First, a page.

photo 5

Whilst the Wiley and Castle displays held such impact because of their “solo show” approach, there were some wonderful individual pieces visible within group displays also. One of my personal favorites was this etching from 2000 by Lucian Freud, on view at Matthew Marks Gallery.

photo 4

And finally, I was most impacted by Ann Hamilton’s photographic work-in-progress at Carl Solway Gallery. Hamilton was in residence throughout the fair, photographing attendees as part of her ongoing ONEEVERYONE series. Pictures were printed on newsprint and displayed in the booth (seen above). As part of this project, each sitter will be mailed one of these photographs of someone else who participated in the experience.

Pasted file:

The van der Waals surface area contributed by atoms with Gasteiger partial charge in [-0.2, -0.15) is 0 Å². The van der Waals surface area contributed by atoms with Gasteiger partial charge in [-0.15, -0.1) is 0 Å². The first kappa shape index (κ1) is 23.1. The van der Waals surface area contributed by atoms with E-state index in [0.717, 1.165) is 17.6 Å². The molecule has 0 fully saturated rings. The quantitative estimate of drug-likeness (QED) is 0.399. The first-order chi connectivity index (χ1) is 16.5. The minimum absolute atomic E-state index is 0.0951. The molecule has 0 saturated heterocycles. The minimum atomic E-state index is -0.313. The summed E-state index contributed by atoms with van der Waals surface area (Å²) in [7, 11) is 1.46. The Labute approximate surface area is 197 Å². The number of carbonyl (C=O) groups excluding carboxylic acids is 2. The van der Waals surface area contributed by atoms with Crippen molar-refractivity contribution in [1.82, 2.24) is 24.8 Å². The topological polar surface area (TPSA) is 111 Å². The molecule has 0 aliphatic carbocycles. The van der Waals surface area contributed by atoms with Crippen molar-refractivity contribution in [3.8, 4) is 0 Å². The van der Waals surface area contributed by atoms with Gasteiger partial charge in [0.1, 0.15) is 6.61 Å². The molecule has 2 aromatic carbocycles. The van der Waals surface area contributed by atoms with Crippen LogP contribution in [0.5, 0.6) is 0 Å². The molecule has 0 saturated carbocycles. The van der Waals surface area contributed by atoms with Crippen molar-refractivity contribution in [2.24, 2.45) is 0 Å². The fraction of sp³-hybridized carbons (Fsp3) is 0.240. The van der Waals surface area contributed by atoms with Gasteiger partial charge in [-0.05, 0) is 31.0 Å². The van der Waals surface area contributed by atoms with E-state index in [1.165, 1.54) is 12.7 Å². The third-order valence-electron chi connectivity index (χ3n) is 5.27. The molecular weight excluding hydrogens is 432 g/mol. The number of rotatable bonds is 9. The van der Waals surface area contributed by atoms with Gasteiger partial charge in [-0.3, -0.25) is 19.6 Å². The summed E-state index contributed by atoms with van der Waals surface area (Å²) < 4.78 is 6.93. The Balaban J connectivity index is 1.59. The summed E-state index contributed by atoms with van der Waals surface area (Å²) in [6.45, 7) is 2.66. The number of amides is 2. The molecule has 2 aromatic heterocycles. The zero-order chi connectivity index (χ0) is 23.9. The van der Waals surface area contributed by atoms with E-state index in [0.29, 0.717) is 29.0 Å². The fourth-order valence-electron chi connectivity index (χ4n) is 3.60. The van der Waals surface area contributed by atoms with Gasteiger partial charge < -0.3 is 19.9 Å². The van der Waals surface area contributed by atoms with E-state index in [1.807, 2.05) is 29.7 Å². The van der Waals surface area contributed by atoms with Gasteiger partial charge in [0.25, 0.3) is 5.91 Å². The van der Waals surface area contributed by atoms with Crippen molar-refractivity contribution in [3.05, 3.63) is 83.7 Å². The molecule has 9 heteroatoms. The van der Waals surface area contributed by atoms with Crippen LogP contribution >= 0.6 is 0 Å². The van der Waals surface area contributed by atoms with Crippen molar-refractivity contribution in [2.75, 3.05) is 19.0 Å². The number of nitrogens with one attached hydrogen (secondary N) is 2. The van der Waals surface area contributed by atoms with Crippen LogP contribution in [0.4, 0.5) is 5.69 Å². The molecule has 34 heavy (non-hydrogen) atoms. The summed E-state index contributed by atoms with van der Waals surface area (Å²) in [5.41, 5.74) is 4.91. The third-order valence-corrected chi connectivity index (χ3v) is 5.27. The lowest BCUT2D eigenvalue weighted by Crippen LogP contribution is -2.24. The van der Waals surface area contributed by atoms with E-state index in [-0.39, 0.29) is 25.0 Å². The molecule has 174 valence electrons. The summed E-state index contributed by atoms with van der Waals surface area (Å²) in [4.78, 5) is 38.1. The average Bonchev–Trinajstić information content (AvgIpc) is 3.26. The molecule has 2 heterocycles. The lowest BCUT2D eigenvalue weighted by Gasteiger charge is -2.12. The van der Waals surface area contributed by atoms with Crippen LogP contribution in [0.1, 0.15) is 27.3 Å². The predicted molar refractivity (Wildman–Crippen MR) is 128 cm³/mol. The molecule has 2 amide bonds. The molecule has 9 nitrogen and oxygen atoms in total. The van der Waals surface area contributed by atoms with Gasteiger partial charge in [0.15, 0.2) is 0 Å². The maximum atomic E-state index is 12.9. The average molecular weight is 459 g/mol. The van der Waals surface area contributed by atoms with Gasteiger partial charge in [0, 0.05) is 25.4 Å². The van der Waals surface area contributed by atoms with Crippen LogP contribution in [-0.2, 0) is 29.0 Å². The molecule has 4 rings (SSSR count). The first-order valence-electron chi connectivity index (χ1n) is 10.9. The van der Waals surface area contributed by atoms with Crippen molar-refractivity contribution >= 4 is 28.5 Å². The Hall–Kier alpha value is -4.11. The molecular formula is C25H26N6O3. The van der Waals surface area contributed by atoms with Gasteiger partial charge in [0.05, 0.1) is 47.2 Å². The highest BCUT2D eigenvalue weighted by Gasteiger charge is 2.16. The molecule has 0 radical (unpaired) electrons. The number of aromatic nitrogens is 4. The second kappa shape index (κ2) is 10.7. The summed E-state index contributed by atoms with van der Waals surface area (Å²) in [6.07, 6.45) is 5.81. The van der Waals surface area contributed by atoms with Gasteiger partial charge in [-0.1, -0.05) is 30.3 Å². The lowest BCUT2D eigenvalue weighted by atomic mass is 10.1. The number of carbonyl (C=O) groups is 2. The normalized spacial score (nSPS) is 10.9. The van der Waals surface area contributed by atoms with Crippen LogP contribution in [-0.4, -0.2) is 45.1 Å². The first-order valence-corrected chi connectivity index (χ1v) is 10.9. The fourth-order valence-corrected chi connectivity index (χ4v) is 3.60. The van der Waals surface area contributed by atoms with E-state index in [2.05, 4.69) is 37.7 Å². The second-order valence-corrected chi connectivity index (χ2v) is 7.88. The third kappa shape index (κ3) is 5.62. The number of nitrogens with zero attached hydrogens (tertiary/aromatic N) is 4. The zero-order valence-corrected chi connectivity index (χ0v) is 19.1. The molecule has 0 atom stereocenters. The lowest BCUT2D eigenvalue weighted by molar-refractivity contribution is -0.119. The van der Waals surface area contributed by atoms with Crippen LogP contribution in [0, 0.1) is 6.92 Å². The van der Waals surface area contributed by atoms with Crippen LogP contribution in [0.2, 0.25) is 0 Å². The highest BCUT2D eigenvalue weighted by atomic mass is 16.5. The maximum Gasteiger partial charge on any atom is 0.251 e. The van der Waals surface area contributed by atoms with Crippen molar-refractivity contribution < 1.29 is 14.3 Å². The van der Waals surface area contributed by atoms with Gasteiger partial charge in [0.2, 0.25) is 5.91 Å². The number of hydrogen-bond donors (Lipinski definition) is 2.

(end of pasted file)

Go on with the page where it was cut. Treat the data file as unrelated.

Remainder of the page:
photo (3)

Here’s a photo of me having my photo taken for this project. As you can see, Hamilton shot participants behind a hazy membrane so as to distort features not pressed directly against the surface. The dreamlike effect creates a unity amongst the sitters, removing many specifics of each person and creating connections between all. I will write another blog post about this project–in more detail–when I receive an image of another participant in the mail!

On the 2014 Armory Show

Holland Cotter’s recent review of the Whitney Biennial included a line that stuck with me: “I left feeling pretty much the way I do when I leave an art fair, full but empty, tired of dessert, hungry for a sustained and sustaining meal.”

I usually feel a little empty after art fairs. As though–to borrow a statement from Sherlock Holmes (and a concept from dear friend and author Maria Konnikova)–I’ve seen but not observed the objects or experiences around me. The Armory Show is consistently one of the most overwhelming fairs I attend. And sheer numbers make it hard to see art: the number of visitors, number of galleries, and number of different artworks on view all conspire to draw attention away from any individual object.